“I Don’t Feel Ready To Take A Break From Booze.”

“I Don’t Feel Ready To Take A Break From Booze.”

Perhaps you keep thinking about taking a break from alcohol.

Maybe you’ve been dabbling with sobriety, on and off, for a while…

You spend a lot of time worrying about your drinking and contemplating quitting.

But you just don’t feel ready yet.

Somehow, it never feels like quite the right time.

If this sounds familiar, you’re not alone. This is exactly how I felt too.

So I wanted to talk about this idea of ‘feeling ready’ in this week’s video.

Key points

Not feeling ready is normal

Taking a break from drinking requires you to do something new and step outside your comfort zone – so your brain will naturally hate that idea. It likes certainty and familiarity. It also wants to protect you from the pain of trying and ‘failing’ at something new.

 

The “I don’t feel ready yet” trap

By telling yourself that you’re not ready, you will subconsciously keep searching for evidence that proves your point. It feels comfortable to say you’re not ready, because you’re not shutting anything down or ruling anything out. Yet months can slip by like this, leaving you in a state of limbo.

 

The big secret…

The key to moving forward is understanding that you’re never going to feel ready. There will always be doubts and there will always be reasons to put this off. But you become ready by taking action. Flip your focus and start thinking about why you are ready to take a break from booze. Why could this be the perfect time?

 

Looking for help and support to make your break from booze a success? Click here to find out more about my online coaching programme.

 

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Why Moderation Is More Restrictive Than Sobriety

Why Moderation Is More Restrictive Than Sobriety

For a long time I didn’t want to quit drinking completely.

The idea of total sobriety felt very restrictive to me.

I was certain that if I could just find a way to control my drinking and “moderate properly”, I’d be happy.

Back then, what I didn’t realise is that moderation is actually more restrictive than quitting completely.

Don’t believe me? I explain all in this week’s video.

Key points

Making assumptions

It makes sense that we assume sobriety is depriving, because it’s about cutting something out. It seems as if moderation offers more freedom and the best of both worlds. However, not only does cutting down rarely work, it actually creates a more restrictive way of life than sobriety does.

 

The moderation fishbowl

Picture yourself inside a fishbowl, but also under the sea. Because you can see through the glass to the rest of the ocean, you don’t recognise that you’re limited by the bowl around you. You think you’ve got the freedom of the ocean… but you haven’t.

 

Why moderation is more restrictive

When you’re trying to moderate, you’re restricted as to how you live your life. You need to make sure you get your fix of alcohol (so you can be “happy”), but then you need to try to control your intake. Your world revolves around when and where you’ll have your next drink, and whether it’s just the one, or two… or more. This isn’t freedom!

 

Just imagine…

What if you could drive home from work, knowing that you don’t need to worry about whether or not you’ve got enough wine in the fridge because you’ve figured out another way to relax? Imagine going on date night and having a great time, no matter what liquid is in your glass. How freeing would that be?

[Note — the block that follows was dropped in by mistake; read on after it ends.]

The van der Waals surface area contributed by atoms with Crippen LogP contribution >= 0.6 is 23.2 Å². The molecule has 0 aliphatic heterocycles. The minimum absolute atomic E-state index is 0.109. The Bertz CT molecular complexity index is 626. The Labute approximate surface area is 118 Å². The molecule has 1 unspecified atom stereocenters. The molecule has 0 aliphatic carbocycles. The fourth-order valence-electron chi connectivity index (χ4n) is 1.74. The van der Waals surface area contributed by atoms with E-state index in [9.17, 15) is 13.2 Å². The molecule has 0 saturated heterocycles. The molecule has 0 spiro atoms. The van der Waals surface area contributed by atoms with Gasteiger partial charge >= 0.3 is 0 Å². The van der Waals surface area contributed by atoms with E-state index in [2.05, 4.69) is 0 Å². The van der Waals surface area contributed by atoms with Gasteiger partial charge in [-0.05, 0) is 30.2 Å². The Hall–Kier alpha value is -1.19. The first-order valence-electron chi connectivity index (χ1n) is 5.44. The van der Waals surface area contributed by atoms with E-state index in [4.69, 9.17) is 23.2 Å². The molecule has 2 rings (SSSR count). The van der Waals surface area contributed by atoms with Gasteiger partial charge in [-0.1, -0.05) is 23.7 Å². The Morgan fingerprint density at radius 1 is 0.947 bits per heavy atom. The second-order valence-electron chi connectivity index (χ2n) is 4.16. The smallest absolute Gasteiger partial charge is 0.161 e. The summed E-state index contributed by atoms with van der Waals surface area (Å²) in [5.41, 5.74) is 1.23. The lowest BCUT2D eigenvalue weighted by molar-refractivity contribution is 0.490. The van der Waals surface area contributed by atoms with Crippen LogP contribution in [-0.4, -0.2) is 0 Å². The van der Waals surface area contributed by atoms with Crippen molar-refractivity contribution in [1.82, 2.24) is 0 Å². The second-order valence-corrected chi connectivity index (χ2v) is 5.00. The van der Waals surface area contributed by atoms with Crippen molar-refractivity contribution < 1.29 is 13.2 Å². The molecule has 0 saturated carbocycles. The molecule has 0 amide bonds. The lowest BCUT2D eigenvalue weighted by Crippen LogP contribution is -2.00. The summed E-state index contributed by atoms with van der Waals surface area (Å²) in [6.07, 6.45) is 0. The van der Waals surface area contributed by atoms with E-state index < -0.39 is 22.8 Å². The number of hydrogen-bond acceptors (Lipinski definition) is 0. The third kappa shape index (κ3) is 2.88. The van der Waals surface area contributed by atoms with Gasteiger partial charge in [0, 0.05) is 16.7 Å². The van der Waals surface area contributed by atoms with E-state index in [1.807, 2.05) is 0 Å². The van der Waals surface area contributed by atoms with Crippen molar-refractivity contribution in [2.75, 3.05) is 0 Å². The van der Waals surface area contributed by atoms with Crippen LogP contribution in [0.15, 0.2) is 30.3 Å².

Looking for help and support to break out of the moderation trap? My Getting Unstuck course will help you find your freedom. Click here for more details about the next class.

 

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Why You Need An Alcohol-Free Holiday This Year

Why You Need An Alcohol-Free Holiday This Year

This summer feels like it’s going to be the first ‘normal’ one in ages.

Travel is back and holidays are on.

Whether you’re going away for a weekend or a few weeks, it can bring up the same question: “How do I do this… sober?!”

You might be curious, nervous or overwhelmed at the thought of an alcohol-free holiday.

So let me show you why it might be the best break you ever take. 

Key points

The best kind of upgrade

An alcohol-free holiday is better than travelling in business class and better than getting a big, fancy room with a sea view. None of those ‘upgrades’ matter if you’re a bit out of it and can’t really remember it later. Holidays are about memories and experiences… and alcohol interferes with all of that.

 

Can’t picture it? No problem

If you’ve always associated holidays with drinking, it makes sense that you’d rather do what you’ve always done. We can have compassion for our brain (which loves certainty and doing the same thing over and over) whilst still choosing to do something different.

 

Alcohol isn’t the secret to a good trip

Here’s what most people miss: holidays are relaxing in their own right. Reading on a sun lounger is relaxing. Not having to work is relaxing. Being somewhere else, trying out new food, cultures, sightseeing… that is all special and fun in its own right.

 

So many benefits

An alcohol-free holiday will leave you feeling properly rested with crystal-clear memories. And who knows what else you’ll do or discover about yourself? When you ditch alcohol, you free up space for all kinds of adventures and new experiences.

 

Looking for help to create an alcohol-free lifestyle that feels good whether you’re at home or on holiday? Click here for details of my online coaching programme.

 

The Risks You Take When You Drink Too Much